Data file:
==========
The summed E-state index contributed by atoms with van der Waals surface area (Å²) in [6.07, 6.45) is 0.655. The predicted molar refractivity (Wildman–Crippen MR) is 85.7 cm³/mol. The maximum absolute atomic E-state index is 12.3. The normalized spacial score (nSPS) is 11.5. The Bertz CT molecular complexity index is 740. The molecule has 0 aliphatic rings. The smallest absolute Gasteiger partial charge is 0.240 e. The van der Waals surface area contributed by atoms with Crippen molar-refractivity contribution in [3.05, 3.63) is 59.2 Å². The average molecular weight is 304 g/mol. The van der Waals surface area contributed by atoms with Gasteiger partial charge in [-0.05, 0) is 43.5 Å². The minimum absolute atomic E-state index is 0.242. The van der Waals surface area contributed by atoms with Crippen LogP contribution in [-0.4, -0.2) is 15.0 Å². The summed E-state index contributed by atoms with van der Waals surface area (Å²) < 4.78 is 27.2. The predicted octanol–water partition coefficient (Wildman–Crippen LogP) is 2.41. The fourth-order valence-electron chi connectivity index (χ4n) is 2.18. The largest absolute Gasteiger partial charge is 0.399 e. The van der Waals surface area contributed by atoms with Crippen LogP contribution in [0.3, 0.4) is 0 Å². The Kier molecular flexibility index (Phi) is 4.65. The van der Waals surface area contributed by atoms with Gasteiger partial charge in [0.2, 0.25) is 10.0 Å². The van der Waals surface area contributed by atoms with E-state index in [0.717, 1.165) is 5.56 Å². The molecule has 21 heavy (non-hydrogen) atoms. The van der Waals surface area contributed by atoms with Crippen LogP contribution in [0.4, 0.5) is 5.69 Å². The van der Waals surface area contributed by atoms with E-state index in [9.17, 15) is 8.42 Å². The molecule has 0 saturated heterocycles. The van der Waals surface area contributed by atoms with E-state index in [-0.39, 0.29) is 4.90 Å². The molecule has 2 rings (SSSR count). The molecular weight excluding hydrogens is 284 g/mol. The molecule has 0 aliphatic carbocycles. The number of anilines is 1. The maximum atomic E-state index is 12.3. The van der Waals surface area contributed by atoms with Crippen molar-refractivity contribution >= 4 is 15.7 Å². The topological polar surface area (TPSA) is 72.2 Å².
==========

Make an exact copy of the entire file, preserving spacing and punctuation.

The summed E-state index contributed by atoms with van der Waals surface area (Å²) in [6.07, 6.45) is 0.655. The predicted molar refractivity (Wildman–Crippen MR) is 85.7 cm³/mol. The maximum absolute atomic E-state index is 12.3. The normalized spacial score (nSPS) is 11.5. The Bertz CT molecular complexity index is 740. The molecule has 0 aliphatic rings. The smallest absolute Gasteiger partial charge is 0.240 e. The van der Waals surface area contributed by atoms with Crippen molar-refractivity contribution in [3.05, 3.63) is 59.2 Å². The average molecular weight is 304 g/mol. The van der Waals surface area contributed by atoms with Gasteiger partial charge in [-0.05, 0) is 43.5 Å². The minimum absolute atomic E-state index is 0.242. The van der Waals surface area contributed by atoms with Crippen LogP contribution in [-0.4, -0.2) is 15.0 Å². The summed E-state index contributed by atoms with van der Waals surface area (Å²) < 4.78 is 27.2. The predicted octanol–water partition coefficient (Wildman–Crippen LogP) is 2.41. The fourth-order valence-electron chi connectivity index (χ4n) is 2.18. The largest absolute Gasteiger partial charge is 0.399 e. The van der Waals surface area contributed by atoms with Crippen LogP contribution in [0.3, 0.4) is 0 Å². The Kier molecular flexibility index (Phi) is 4.65. The van der Waals surface area contributed by atoms with Gasteiger partial charge in [0.2, 0.25) is 10.0 Å². The van der Waals surface area contributed by atoms with E-state index in [0.717, 1.165) is 5.56 Å². The molecule has 21 heavy (non-hydrogen) atoms. The van der Waals surface area contributed by atoms with Crippen LogP contribution in [0.4, 0.5) is 5.69 Å². The van der Waals surface area contributed by atoms with E-state index in [9.17, 15) is 8.42 Å². The molecule has 0 saturated heterocycles. The van der Waals surface area contributed by atoms with E-state index in [-0.39, 0.29) is 4.90 Å². The molecule has 2 rings (SSSR count). The molecular weight excluding hydrogens is 284 g/mol. The molecule has 0 aliphatic carbocycles. The number of anilines is 1. The maximum atomic E-state index is 12.3. The van der Waals surface area contributed by atoms with Crippen molar-refractivity contribution >= 4 is 15.7 Å². The topological polar surface area (TPSA) is 72.2 Å².